Vegetable stand at a market with many different vegetables on display

Bare essentials

Some necessary molecules we can only get from our diet

Many key molecules are produced by chemical modification of what we eat, a process catalysed by enzymes.

Some molecules – known as ‘essential’ – can’t be made in this way and have to come directly from our food. They were probably in good supply in our evolutionary past and so we lost the ability to make them. Of the 20 amino acids in human proteins, ten are essential. Diets including meat, dairy products and soy contain proteins with a similar average amino acid composition to ours. Vegans do not eat animal-derived protein, so they have to mix grains (eg wheat, rice and oats) and legumes (eg peas, beans and lentils) to make sure they get a complete and balanced supply of amino acids. Eating beans on toast is one way to do this.

Other components we must get from our diet include a few essential fatty acids found in a range of seeds and vegetable oils and in fish. We also need vitamins, which can be made by plants or animals, and minerals, which are found in soil or water. Water-soluble vitamins, such as several B vitamins and vitamin C, cannot be stored in our tissues and must be replenished regularly.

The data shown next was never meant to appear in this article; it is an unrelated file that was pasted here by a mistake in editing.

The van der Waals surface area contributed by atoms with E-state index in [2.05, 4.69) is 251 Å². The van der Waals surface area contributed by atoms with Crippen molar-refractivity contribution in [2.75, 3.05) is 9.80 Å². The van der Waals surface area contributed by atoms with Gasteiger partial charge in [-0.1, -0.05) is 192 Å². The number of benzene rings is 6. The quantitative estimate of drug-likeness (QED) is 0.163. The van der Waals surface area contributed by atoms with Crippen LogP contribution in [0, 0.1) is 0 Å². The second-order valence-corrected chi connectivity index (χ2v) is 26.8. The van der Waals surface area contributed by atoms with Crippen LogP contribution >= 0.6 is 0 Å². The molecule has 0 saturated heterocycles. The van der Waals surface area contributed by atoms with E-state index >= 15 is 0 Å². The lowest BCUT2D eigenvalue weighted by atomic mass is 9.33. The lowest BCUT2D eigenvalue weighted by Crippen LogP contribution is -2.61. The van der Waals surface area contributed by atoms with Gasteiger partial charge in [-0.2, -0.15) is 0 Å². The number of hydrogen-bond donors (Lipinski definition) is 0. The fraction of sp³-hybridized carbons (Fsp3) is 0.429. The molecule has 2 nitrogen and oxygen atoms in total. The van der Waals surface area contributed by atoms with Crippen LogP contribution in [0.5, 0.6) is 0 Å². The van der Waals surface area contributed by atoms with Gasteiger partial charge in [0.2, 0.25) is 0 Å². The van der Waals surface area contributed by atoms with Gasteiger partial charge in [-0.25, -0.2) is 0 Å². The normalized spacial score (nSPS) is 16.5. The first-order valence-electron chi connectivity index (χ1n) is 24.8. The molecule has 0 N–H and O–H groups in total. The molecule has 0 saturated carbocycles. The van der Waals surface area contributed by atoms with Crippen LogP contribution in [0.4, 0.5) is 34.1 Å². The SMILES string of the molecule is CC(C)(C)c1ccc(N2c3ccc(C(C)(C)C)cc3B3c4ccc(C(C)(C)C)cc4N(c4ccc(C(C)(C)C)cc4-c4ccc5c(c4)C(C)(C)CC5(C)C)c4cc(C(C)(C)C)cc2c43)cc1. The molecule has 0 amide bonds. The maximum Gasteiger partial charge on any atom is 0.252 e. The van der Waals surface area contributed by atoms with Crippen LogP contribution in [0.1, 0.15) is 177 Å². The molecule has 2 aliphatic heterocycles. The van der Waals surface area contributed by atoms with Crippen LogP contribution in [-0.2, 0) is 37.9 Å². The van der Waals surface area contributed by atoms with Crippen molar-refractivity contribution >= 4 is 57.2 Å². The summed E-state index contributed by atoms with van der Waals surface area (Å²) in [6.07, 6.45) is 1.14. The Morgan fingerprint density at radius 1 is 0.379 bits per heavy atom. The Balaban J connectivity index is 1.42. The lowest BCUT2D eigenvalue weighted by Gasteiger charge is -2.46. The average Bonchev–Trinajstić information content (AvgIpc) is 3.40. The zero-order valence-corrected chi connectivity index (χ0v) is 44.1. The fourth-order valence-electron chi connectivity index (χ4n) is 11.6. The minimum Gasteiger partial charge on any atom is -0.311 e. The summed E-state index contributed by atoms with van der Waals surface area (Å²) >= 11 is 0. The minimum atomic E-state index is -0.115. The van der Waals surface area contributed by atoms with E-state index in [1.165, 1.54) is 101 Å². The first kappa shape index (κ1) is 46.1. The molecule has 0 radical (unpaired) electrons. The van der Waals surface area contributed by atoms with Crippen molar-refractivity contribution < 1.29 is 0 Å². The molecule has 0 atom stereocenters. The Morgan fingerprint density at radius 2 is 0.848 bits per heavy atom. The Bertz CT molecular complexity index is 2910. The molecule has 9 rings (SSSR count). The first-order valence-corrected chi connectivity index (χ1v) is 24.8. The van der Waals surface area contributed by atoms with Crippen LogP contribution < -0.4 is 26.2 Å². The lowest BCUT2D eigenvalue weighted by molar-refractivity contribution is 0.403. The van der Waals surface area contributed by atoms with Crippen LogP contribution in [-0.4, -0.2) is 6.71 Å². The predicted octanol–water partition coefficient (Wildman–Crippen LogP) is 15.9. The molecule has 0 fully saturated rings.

Most vitamins and minerals are needed only in minute amounts and are plentiful in common foods. Health agencies publish minimum requirements worked out by nutritionists. Averages are a rough guide, but individual values need to be adjusted for age and sex, height and weight, and how active you are. Too much of certain vitamins can harm your health (see our article on whether you need to take vitamins).

Lead image:

muammerokumus/Flickr CC BY


Further reading

About this resource

This resource was first published in ‘Food and Diet’ in June 2011 and reviewed and updated in August 2016.

Microbiology, Health, infection and disease
Food and Diet
Education levels:
16–19, Continuing professional development